The Bangladesh Liberation War in 1971 was for independence from Pakistan. India and Pakistan got independence from the British rule in 1947. Pakistan was formed for the Muslims and India had a majority of Hindus. Pakistan had two parts, East and West, which were separated by about 1,000 miles. East Pakistan was mainly the eastern part of the province of Bengal. The capital of Pakistan was Karachi in West Pakistan and was moved to Islamabad in 1958. However, due to discrimination in economy and ruling powers against them, the East Pakistanis vigorously protested and declared independence on March 26, 1971 under the leadership of Sheikh Mujibur Rahman. But during the year prior to that, to suppress the unrest in East Pakistan, the Pakistani government sent troops to East Pakistan and unleashed a massacre. And thus, the war for liberation commenced.
Both East and West Pakistan remained united because of their religion, Islam. West Pakistan had 97% Muslims and East Pakistanis had 85% Muslims. However, there were several significant reasons that caused the East Pakistani people to fight for their independence.
West Pakistan had four provinces: Punjab, Sindh, Balochistan, and the North-West Frontier. The fifth province was East Pakistan. Having control over the provinces, the West used up more resources than the East. Between 1948 and 1960, East Pakistan made 70% of all of Pakistan’s exports, while it only received 25% of imported money. In 1948, East Pakistan had 11 fabric mills while the West had nine. In 1971, the number of fabric mills in the West grew to 150 while the number in the East went down to 26. About 2.6 billion dollars of resources were also shifted over time from East Pakistan to West Pakistan.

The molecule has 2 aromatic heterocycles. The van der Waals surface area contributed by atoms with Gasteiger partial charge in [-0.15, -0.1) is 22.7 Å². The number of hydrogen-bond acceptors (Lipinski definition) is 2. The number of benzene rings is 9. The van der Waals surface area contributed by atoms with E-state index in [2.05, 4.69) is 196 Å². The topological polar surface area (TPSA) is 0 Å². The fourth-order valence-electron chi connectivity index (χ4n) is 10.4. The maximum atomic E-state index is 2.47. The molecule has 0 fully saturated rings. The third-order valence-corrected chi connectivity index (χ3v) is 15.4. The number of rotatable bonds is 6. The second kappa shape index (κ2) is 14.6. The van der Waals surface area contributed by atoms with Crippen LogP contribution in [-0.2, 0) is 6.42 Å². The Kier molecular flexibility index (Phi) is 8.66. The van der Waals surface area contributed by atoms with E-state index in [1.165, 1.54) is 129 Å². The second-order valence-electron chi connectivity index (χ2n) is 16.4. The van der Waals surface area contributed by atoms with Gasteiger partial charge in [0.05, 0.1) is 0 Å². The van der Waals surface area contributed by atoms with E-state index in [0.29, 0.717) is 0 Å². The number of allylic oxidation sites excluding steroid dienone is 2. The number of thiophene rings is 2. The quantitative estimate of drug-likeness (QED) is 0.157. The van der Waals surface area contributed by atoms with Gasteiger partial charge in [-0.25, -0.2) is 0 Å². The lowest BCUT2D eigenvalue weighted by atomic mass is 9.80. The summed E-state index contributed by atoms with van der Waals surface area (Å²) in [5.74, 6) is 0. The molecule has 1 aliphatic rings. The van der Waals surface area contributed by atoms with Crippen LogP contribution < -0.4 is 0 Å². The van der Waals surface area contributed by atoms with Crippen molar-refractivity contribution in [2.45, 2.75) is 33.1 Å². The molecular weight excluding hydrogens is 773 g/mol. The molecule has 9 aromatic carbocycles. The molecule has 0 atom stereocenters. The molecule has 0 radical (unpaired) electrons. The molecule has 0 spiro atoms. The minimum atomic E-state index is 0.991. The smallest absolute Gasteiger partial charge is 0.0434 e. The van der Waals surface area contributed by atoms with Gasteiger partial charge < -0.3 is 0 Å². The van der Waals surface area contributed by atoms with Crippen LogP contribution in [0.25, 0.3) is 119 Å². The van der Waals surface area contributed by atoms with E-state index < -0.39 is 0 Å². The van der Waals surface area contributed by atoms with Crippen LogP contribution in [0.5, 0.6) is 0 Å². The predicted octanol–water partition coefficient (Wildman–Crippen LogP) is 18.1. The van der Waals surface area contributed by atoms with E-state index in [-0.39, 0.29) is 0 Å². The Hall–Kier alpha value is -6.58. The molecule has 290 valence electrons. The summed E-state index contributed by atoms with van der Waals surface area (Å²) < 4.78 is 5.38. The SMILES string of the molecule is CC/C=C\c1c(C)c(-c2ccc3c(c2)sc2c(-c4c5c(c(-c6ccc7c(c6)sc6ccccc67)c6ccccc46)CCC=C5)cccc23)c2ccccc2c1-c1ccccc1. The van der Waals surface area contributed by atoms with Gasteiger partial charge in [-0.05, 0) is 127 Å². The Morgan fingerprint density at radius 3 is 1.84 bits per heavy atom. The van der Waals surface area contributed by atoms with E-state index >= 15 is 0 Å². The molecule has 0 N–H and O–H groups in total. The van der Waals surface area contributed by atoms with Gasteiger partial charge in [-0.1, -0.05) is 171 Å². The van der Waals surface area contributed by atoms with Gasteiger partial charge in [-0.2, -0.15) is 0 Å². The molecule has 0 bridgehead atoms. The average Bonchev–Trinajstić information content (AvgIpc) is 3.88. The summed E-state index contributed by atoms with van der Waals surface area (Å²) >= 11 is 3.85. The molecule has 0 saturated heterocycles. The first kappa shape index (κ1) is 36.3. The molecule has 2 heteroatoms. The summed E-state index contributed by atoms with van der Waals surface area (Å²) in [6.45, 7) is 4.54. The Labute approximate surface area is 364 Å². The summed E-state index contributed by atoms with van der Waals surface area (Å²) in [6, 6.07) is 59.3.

Although East Pakistan had the largest population among all the provinces, it had much less political power than West Pakistan. This eventually made the people of East Pakistan rebel. Sheik Mujibur Rahman, the leader of the Awami League in East Pakistan, explicitly demanded more economic and political powers. The struggle finally culminated into the war of independence.
There was also the language issue that kept East Pakistan and West Pakistan in an uneasy status. In 1948, Mohammad Ali Jinnah stated in Dhaka that Urdu was the official language for Pakistan. There was a big argument about this because only the Muhajir in the West and the Biharis in the East spoke Urdu. Most of the West Pakistanis spoke Punjabi and Sindhi, while East Pakistanis spoke Bangla. East Pakistan therefore disagreed; seven students were killed in a fierce protest on February 21, 1952. This day has been remembered since then and is observed each year to emphasize the importance of the Bengali language. February 21st is now recognized as the International Mother Language Day by the United Nations.
A devastating cyclone hit East Pakistan in 1970. It was called the Bhola Cyclone. It killed about 500,000 people and made many more homeless. It brought great shock and deep depression among the East Pakistani people. But, the government did not provide enough relief to alleviate the extremely miserable conditions wrought by the cyclone. This caused enormous misery in East Pakistan.